Picture courtesy: www.dorthefilm.com
I watch movies if and only if I have company to do it.
So, last Saturday, as Aarti, Manu, Vivek, and I reached Forum after dinner in The Hungry Buddha, we didn't really anticipate that we were going to watch a really nice movie. Yes, the reviews were good but like they say for the pudding, the proof is in the experience. And what an experience it was!
For starters, the contrasting landscapes sort of sets the principal characters apart. Like the barren desert with soft undulating sands washing over towns and the countryside, Meera (Ayesha Takia) is a young bride who lives her life under the feet of the men in her family. Solely devoted to her husband (I was extremely surprised to see Anirudh, a Kannada theater and TV actor as Shankar Singh, her husband), she meekly follows orders and bears all painful references by her mother-in-law towards the caring Shankar. Up north, amidst the cold winds of the Himachal, a resourceful woman Zeenat (Gul Panag, a revelation) accepts a proposal from her "fiance" and shows gumption to make a living even after wedding and her husband goes to Saudi Arabia to..what else...make money.
Some months later, fate drives Zeenat in search of Meera. On the way, Zeenat encounters a human chameleon, simply called Behrupiya (Shreyas Talpade, the pick of the cast). At once entertaining and dubious, he accompanies Zeenat in her quest for Meera. As the two women finally meet and befriend each other, they realize that they have much in common, despite the glaring differences. Until the day comes when their friendship is set to face the trial by fire.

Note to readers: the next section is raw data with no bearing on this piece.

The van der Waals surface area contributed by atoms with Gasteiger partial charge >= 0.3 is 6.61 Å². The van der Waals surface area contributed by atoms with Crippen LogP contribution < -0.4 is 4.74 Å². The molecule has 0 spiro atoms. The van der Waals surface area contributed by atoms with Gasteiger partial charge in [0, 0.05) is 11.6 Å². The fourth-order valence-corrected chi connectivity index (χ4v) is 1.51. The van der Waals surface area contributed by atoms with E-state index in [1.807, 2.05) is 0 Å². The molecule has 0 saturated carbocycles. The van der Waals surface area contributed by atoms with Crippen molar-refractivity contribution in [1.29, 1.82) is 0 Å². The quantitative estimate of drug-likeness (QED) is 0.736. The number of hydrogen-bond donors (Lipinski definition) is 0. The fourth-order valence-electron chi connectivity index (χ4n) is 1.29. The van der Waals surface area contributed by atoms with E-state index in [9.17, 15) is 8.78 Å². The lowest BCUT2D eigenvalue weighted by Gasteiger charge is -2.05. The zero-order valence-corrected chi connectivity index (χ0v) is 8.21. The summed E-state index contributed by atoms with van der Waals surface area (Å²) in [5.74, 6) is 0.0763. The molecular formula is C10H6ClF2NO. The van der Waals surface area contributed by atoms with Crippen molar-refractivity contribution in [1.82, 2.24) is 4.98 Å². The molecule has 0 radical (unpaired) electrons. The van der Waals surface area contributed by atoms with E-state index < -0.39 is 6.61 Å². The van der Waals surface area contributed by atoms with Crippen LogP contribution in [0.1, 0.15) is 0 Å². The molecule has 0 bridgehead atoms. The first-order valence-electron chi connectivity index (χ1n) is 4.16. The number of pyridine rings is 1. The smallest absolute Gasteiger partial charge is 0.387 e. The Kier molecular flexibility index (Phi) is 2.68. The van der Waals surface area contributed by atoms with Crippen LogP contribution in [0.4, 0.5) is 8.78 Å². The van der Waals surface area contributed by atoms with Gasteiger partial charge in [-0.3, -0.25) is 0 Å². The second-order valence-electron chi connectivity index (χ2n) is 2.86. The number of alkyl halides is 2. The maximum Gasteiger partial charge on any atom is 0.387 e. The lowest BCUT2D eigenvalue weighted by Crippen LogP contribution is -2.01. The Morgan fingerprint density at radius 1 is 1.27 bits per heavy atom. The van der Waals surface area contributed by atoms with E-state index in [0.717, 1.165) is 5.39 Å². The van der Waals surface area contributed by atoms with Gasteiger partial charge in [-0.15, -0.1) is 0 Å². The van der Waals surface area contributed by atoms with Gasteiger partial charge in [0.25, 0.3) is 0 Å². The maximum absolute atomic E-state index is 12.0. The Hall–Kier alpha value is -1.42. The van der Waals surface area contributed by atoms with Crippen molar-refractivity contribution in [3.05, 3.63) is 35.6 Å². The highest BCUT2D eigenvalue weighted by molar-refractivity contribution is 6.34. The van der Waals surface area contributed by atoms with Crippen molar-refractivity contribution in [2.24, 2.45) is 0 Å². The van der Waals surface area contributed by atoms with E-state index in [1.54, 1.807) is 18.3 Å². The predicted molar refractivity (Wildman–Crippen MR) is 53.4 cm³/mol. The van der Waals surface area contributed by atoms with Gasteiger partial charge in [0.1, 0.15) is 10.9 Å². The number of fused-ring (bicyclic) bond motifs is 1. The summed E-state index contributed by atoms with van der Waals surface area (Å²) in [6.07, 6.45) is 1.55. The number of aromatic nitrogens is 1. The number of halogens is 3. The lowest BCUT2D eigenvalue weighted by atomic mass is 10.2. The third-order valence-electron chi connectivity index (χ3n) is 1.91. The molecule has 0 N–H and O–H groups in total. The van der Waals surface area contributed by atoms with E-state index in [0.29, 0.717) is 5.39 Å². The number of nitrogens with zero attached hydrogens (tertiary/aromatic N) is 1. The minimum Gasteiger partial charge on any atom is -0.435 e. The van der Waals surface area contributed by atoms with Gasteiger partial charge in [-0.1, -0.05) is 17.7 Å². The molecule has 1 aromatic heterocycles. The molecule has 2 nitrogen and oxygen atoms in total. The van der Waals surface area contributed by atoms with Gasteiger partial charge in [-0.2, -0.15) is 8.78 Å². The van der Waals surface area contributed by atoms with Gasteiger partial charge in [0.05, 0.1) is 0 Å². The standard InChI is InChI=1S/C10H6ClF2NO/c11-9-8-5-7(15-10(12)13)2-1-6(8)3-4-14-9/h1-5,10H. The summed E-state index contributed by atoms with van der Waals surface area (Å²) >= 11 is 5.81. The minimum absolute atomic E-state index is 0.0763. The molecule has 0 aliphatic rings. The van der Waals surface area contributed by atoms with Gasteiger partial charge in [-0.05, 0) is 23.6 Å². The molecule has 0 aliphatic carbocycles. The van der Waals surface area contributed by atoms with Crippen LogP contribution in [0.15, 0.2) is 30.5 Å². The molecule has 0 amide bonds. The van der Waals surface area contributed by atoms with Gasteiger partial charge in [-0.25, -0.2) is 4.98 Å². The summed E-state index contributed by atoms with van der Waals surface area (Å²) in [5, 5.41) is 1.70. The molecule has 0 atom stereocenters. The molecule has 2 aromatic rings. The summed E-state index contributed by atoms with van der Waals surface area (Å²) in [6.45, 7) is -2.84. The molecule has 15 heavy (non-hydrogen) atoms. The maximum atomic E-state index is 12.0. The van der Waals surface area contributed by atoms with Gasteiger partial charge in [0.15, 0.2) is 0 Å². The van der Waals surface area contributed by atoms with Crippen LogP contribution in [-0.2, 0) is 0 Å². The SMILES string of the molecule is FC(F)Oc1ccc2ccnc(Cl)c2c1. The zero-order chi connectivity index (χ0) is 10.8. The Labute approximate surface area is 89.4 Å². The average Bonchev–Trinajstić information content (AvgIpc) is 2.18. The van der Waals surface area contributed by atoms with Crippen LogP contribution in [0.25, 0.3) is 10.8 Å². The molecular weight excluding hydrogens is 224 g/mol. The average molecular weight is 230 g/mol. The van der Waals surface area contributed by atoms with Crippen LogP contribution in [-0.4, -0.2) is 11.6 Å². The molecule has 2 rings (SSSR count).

Nagesh Kukunoor is an intelligent filmmaker. He knows the pulse of the audience and with some God-given gift, manages to create films that appeal to a wide audience, without stoking their expectations too much. When I saw 3 Deewarein some years ago, I was blown away by Juhi Chawla's performance. And he went ahead and made Iqbal. Which was easily one of the best triumph-of-spirit genre of movies from Indian mainstream cinema I've seen in some time. And now, Dor is that kind of movie that you wouldn't expect a suave director like Nagesh to make. Then again, there no rules to creativity, so this works and works exceedingly well.
Though I ain't no expert in cinematography, I can guess that it takes a lot of effort to capture the emotions and moods of actors when there's not much makeup. To ensnare that natural look without letting it show as "jet-lag" or "the morning after look" is a pretty good skill and the camerawork for this movie is quite impressive. Ditto the background music, full of Rajasthani folk songs and a very hummable "Yeh hausla kyun jhuke".
The best certification came from my friend Vivek, who has a tremendous anathema to Bollywood. He's the kind of guy who doesn't mind watching a Chinese flick dubbed in Tamil coming in Vijay TV instead of "Kabhi Alvida Naa Kehna".
"Lovely movie" is what he said.